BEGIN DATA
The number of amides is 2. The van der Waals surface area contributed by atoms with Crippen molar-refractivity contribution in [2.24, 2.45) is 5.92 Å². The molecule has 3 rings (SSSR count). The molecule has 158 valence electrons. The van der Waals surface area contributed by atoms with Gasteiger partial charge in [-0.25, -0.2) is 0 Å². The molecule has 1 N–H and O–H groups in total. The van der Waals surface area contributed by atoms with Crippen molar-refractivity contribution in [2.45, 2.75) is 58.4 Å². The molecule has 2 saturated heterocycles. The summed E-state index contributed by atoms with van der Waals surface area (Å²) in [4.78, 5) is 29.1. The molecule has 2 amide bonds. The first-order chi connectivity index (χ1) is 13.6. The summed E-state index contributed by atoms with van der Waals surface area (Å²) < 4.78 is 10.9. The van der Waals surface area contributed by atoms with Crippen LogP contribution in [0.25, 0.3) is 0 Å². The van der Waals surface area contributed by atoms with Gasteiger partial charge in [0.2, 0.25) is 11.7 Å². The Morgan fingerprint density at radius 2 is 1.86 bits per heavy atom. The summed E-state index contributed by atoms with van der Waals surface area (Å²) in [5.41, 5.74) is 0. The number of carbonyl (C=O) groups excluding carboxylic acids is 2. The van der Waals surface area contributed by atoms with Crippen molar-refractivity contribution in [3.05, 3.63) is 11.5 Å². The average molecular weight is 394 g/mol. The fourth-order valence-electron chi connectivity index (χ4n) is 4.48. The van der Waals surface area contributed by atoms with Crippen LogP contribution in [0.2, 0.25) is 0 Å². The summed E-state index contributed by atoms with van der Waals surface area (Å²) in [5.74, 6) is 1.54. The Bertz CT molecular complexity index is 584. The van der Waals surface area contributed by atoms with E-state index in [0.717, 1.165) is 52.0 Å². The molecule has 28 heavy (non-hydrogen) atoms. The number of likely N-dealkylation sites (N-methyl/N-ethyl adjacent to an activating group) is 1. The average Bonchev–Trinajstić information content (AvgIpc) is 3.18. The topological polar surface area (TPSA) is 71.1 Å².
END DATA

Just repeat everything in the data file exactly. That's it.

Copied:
The number of amides is 2. The van der Waals surface area contributed by atoms with Crippen molar-refractivity contribution in [2.24, 2.45) is 5.92 Å². The molecule has 3 rings (SSSR count). The molecule has 158 valence electrons. The van der Waals surface area contributed by atoms with Gasteiger partial charge in [-0.25, -0.2) is 0 Å². The molecule has 1 N–H and O–H groups in total. The van der Waals surface area contributed by atoms with Crippen molar-refractivity contribution in [2.45, 2.75) is 58.4 Å². The molecule has 2 saturated heterocycles. The summed E-state index contributed by atoms with van der Waals surface area (Å²) in [4.78, 5) is 29.1. The molecule has 2 amide bonds. The first-order chi connectivity index (χ1) is 13.6. The summed E-state index contributed by atoms with van der Waals surface area (Å²) < 4.78 is 10.9. The van der Waals surface area contributed by atoms with Crippen LogP contribution in [0.25, 0.3) is 0 Å². The van der Waals surface area contributed by atoms with Gasteiger partial charge in [0.2, 0.25) is 11.7 Å². The Morgan fingerprint density at radius 2 is 1.86 bits per heavy atom. The summed E-state index contributed by atoms with van der Waals surface area (Å²) in [5.41, 5.74) is 0. The number of carbonyl (C=O) groups excluding carboxylic acids is 2. The van der Waals surface area contributed by atoms with Crippen molar-refractivity contribution in [3.05, 3.63) is 11.5 Å². The average molecular weight is 394 g/mol. The fourth-order valence-electron chi connectivity index (χ4n) is 4.48. The van der Waals surface area contributed by atoms with Crippen LogP contribution in [0.2, 0.25) is 0 Å². The summed E-state index contributed by atoms with van der Waals surface area (Å²) in [5.74, 6) is 1.54. The Bertz CT molecular complexity index is 584. The van der Waals surface area contributed by atoms with E-state index in [0.717, 1.165) is 52.0 Å². The molecule has 28 heavy (non-hydrogen) atoms. The number of likely N-dealkylation sites (N-methyl/N-ethyl adjacent to an activating group) is 1. The average Bonchev–Trinajstić information content (AvgIpc) is 3.18. The topological polar surface area (TPSA) is 71.1 Å².